Interview with Ron Sznol, CEO of HostingSource
HostingSource is a company that has a mission to serve every type of industry. Unlike other hosting companies, they seek out facilities that serve different industries well and diversify as much as possible. I had the opportunity to get on the phone with Ron Sznol so he can tell us more about the mission of HostingSource and how they do what they do so well.
You founded HostingSource in 2006. Can you tell us how your story began?
In the beginning, our company was comprised of myself Ron Sznol and my partner, Boris Goldin. We used to work as Network Engineers at a large firm in NYC. We were there for 13 years. Over the final years at the firm, we decided that we were ready to leave the company and venture out on our own. We had a very strong background in IT, engineering, and computer science, and in our role at the company, we were operating solutions for enterprises. Our responsibilities consisted of IT design, networking, and security of the servers and network infrastructure. Towards the last few years in the company we noticed a continued trend of our work responsibilities being outsourced to offshore and local solution providers. We felt the writing was on the wall that the traditional IT job was slowly shifting toward an outsourced model. Therefore, we decided that we would have to shift our focus to the other spectrum and become a solutions provider rather than continue doing the traditional path of doing what an IT or computer engineer would do.
We started out by hosting websites and doing small IT project on the side on a small scale part time. Within 1 year, we decided to turn that into a full time business. We felt there was a strong demand for our services. Being that we already had a strong background with IT services, we figured we could blend IT solutions with web hosting services and offer a wide range of services. This would include small scale and enterprise class web hosting along with managing and hosting business enterprise solutions for small to medium size corporations.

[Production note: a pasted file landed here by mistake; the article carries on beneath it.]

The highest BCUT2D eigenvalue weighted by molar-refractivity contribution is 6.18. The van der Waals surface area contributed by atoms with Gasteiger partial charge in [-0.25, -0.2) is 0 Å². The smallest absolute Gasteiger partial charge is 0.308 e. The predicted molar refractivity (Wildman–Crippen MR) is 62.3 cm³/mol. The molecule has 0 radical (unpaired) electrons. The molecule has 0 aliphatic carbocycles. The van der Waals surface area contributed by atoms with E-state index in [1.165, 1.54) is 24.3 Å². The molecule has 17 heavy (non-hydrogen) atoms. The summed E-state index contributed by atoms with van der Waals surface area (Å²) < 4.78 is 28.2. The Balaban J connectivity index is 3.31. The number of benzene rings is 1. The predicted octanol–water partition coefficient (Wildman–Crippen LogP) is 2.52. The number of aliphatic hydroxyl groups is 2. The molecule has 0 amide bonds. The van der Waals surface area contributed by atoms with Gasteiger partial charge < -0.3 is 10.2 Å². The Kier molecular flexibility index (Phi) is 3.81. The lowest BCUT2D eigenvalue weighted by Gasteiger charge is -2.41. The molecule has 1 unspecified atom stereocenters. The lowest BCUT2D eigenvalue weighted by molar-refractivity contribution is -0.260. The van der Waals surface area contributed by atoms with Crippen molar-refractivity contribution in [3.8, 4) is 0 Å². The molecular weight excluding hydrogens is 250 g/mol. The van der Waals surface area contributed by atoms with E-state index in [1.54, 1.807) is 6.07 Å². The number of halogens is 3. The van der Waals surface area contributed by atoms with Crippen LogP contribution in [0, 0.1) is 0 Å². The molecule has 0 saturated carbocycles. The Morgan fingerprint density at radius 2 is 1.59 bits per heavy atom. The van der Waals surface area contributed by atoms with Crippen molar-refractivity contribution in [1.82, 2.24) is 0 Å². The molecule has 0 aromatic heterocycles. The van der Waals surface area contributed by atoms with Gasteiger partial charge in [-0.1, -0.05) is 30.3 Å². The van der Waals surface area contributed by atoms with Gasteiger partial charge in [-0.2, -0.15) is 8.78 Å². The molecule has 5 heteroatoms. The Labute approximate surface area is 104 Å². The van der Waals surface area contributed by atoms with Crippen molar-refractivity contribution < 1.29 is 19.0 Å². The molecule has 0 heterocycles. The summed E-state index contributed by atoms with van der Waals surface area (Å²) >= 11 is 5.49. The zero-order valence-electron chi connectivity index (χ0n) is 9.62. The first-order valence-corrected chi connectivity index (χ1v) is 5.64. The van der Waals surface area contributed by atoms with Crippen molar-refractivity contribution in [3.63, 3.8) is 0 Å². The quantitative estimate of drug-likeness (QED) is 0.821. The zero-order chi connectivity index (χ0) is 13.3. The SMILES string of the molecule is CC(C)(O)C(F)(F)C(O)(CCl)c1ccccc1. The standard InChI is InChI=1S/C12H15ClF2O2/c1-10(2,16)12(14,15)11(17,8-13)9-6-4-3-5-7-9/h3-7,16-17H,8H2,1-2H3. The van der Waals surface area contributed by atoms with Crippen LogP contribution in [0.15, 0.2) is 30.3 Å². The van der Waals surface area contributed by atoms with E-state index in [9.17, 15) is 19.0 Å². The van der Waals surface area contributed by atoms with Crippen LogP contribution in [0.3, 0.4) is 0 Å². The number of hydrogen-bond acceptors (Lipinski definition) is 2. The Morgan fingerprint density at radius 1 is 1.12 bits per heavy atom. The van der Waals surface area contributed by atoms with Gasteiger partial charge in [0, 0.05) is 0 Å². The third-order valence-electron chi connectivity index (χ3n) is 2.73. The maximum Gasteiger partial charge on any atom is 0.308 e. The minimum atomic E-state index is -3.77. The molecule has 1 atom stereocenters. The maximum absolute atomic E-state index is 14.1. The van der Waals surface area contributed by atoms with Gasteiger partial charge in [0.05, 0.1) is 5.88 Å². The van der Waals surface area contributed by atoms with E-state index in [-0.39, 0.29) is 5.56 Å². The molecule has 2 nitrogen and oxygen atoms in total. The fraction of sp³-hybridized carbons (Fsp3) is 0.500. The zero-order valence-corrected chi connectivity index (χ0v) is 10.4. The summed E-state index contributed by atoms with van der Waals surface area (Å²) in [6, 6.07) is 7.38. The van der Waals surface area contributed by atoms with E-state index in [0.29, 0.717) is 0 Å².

We tested our marketing ideas by becoming affiliates of other hosting companies. We spent about 6-12 months testing out different marketing and SEO and social media strategies. We eventually got to the point where there was a good return so we came up with a business model and shifted away from becoming affiliates to hosting for ourselves.
Originally, we contemplated opening our own datacenter. As the costs were very high, we decided to rent out space vs. owning the datacenter. We rented small facilities in NY (some in the suburbs) utilizing power and bandwidth to test the concept. We did that for awhile, and for the next 2-3 years, we were rather successful. As we started to grow, we were 100% debt-free as we expanded by only reinvesting our profits. Overhead was low and we grew slowly but safely and debt-free. Until this day, 10 years later, we are still only reinvesting what we make. We are growing at a much faster rate now.
As we grew, we acquired much larger and more diversified clients. Some have small shared hosting accounts while other larger clients have dozens of servers. We're very diversified. We don't market to one specific group. We customize solutions to make it work for whatever client approaches us. We allow the marketing to dictate what types of clients we have.
Can you tell us a bit about what services are offered by HostingSource?
Our services are rather diversified. We offer anything from shared web hosting, VPS and cloud servers, private cloud services and dedicated servers. We have thousands of hosting accounts to this date. Our services are extremely competitively priced. We offer a large range of hosting packages from low end to extremely high end solutions. We have hundreds of different packages from which clients can choose from. We're constantly upgrading our solutions to ensure its competitive with our competitors. We build customized packages for our clients as well. We build our own servers to keep low overhead but also use high end servers from SuperMicro and Dell for our bigger clients.
The other solutions offered are VPS's or cloud servers with KVM for Linux virtualization, and Microsoft HyperV for Windows virtualization. We offer all the major control panels such as cPanel or Plesk, as well as open source panels like Webmin/Virtualmin.